New Industry Products

Motor Driver ICs Reduce Board Space, Component Count in 50 V Apps

June 23, 2023 by Mike Falter

Toshiba Electronics Europe GmbH has announced its integrated 50 V motor driver ICs for H-bridge and stepper motor applications in multi-function printers, automatic teller machines, factory automation, and robotics.

Toshiba Electronics Europe GmbH (Toshiba) has released four 50 V motor driver ICs for H-bridge and stepper motor applications. The chips reduce board space and component count in motor drive applications and are pin-compatible with other popular motor drive ICs currently on the market. 


DC Stepper Motor

DC stepper motor. Image used courtesy of Adafruit


The four ICs include two constant current dual H-bridge drivers (TB67H481FNG and TB67H480FNG), capable of driving up to two motors each, and a pair of two-phase bipolar stepping motor driver ICs (TB67S581FNG and the TB67S580FNG)  

All four chips are rated to 50 V at the output with an operating range of 8.2 V to 44 V and support output currents up to 2.5 A for DC brushed motor and bipolar stepping motor applications.

Target applications for motor driver ICs include multi-function printers, automatic teller machines, surveillance cameras, factory automation, and robotics.

DC stepper motors

DC stepper motors. Image used courtesy of Adafruit


Driving a DC Stepper Motor

Stepper motors are DC motors that rotate in incremental steps and can precisely control the angular position of the rotor without closed feedback. These motors typically have multiple coils organized in phases. The precise sequencing of current through the phases of the motor creates the rotating magnetic forces that, combined with the design of the motor itself,  allow the motor to be operated with a high level of precision.

Due to their unique characteristics, stepper motors are widely used in applications requiring precise motor positioning and speed control–3D printers, factory automation, and robotics. Unlike most other motors, stepper motors can also provide full torque at low speeds.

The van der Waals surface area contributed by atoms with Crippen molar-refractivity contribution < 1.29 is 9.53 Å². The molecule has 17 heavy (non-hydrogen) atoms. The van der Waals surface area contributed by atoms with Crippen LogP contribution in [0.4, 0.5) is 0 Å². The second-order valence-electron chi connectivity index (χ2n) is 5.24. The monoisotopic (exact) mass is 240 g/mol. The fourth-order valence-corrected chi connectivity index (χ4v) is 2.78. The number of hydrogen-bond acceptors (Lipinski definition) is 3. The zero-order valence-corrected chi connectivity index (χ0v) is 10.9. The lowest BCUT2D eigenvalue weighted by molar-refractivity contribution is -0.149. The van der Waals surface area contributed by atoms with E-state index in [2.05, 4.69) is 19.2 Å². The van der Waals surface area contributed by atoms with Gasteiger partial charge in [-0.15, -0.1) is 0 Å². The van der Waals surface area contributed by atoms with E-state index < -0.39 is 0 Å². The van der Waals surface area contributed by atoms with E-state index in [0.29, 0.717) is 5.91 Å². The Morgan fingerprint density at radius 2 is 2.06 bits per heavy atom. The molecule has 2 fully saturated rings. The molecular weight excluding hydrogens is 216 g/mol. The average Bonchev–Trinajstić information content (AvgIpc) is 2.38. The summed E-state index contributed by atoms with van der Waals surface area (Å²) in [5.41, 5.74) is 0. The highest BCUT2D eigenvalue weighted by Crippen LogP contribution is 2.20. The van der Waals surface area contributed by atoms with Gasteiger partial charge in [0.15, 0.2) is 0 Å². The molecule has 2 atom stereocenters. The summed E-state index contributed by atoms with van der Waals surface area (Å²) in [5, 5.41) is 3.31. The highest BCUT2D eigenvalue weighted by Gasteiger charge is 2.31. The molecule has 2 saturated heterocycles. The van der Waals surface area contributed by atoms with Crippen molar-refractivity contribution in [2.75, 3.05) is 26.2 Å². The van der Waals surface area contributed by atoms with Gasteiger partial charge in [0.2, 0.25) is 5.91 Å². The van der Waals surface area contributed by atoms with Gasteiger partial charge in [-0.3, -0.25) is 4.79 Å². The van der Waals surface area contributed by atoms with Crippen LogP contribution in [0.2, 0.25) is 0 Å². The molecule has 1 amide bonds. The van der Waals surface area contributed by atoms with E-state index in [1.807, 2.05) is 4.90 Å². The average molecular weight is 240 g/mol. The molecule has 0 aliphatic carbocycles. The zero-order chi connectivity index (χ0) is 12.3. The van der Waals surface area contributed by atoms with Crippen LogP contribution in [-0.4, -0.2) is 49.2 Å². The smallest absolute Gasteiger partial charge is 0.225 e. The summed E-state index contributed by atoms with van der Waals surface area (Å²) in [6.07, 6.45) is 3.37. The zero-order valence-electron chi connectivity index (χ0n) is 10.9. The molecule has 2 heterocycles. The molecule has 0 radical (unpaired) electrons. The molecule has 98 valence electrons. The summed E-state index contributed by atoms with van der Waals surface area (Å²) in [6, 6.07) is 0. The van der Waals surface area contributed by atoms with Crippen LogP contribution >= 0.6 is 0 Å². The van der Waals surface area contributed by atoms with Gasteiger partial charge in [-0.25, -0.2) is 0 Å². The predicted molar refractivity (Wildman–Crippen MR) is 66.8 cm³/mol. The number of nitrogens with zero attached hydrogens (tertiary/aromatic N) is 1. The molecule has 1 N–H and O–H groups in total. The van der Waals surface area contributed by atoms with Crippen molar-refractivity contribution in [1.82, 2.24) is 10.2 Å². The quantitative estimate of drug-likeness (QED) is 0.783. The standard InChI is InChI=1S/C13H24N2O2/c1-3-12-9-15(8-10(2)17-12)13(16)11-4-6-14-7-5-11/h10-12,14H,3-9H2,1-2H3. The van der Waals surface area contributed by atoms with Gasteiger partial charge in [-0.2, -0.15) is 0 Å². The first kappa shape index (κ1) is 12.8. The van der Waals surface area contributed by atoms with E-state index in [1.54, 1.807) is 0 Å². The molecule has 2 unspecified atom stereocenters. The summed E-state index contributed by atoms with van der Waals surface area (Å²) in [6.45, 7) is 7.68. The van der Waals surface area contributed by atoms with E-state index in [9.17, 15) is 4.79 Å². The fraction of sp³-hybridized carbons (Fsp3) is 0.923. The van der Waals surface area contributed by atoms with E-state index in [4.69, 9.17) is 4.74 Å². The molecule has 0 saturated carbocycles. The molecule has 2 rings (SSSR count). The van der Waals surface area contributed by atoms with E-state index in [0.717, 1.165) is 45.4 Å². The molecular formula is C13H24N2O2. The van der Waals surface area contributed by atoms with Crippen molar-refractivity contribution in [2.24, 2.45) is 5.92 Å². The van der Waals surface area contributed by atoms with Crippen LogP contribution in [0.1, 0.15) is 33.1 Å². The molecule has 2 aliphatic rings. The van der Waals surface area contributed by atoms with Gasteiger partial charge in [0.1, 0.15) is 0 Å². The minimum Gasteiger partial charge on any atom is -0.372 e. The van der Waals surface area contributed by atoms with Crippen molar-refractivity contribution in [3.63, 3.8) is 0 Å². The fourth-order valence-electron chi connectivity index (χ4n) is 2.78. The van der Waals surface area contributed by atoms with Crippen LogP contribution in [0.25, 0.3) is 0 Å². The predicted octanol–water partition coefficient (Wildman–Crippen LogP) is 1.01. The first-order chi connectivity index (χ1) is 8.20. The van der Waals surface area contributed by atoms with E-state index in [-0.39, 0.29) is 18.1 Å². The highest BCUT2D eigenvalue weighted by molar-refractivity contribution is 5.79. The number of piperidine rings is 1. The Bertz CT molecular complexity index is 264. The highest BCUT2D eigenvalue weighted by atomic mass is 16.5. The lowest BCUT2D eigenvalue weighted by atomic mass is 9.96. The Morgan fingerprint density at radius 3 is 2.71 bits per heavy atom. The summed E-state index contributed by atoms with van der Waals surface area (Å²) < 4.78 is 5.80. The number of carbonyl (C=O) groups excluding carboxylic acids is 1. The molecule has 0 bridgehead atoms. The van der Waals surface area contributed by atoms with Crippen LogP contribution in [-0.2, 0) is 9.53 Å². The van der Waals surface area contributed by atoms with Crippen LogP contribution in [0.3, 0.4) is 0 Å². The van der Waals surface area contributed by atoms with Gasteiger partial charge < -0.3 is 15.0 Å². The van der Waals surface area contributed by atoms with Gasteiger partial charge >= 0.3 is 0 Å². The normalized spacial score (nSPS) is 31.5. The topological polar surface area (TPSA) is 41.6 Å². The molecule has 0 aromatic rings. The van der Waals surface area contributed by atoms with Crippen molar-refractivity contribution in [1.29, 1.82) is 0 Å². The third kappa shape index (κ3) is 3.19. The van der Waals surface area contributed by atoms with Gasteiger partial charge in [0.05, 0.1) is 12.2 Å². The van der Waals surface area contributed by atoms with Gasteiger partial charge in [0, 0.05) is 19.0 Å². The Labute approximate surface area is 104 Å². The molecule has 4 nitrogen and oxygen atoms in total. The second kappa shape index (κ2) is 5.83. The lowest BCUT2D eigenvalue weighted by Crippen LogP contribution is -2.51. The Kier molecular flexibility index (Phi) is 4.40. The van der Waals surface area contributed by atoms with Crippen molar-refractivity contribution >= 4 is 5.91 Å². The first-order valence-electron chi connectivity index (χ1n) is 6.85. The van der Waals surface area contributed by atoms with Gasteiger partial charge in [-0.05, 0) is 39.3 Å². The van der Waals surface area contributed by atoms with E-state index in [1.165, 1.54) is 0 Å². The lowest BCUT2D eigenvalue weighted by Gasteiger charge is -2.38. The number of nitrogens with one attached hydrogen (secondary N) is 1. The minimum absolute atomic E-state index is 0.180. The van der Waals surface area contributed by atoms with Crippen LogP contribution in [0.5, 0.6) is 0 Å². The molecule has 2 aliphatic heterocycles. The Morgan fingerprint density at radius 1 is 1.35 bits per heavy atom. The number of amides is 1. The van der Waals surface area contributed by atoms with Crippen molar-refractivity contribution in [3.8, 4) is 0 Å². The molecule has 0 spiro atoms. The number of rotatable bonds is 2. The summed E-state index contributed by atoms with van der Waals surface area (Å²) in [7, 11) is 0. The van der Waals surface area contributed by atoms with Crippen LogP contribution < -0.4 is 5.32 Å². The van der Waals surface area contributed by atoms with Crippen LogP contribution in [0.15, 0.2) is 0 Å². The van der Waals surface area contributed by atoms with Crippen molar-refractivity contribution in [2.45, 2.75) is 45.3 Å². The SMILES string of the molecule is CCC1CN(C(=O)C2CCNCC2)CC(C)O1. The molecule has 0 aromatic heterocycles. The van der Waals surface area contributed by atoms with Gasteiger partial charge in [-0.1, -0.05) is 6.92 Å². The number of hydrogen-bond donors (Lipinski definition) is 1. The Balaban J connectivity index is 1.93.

The TB67S5 series allows for full, half, quarter, 1/8, 1/16, and 1/32 control of a stepper motor, roughly defining the number of incremental, controlled steps within the motor rotation. It does this by controlling current levels and timing to the sets of motor coils through drive outputs A and B. The bridge configuration of the output drive circuits allows for two-phase control of the motor windings.   


TB67S580FNG drives a stepper motor’s coils

TB67S580FNG drives a stepper motor’s coils. Image used courtesy of Toshiba


Second Sourcing Strategies

The number and types of applications for DC brushed, and stepper motors are vast, creating a significant market opportunity for component suppliers that sell into these applications.  

With short design cycles for OEM end products, similar motor drive circuits will often be adopted across multiple product platforms and generations of product platforms. As a result, IC packaging, pin configuration, and operation can become standardized over time. 

Quarter step control resolution with the TB67S580FNG

Quarter step control resolution with the TB67S580FNG. Image used courtesy of Toshiba

Suppliers often release new products that conform to these adopted standards to participate in these markets. They can serve as a second source to, or “drop-in” replacement for, popular components, meaning they can be used without a circuit board layout change. While pin-compatible with existing solutions, these second-source products are typically designed to introduce new performance capabilities or cost advantages.    

As OEM products move through their natural lifecycle, second source strategies become essential to the sustaining engineering and cost reduction initiatives that help OEMs ensure their end products remain competitive.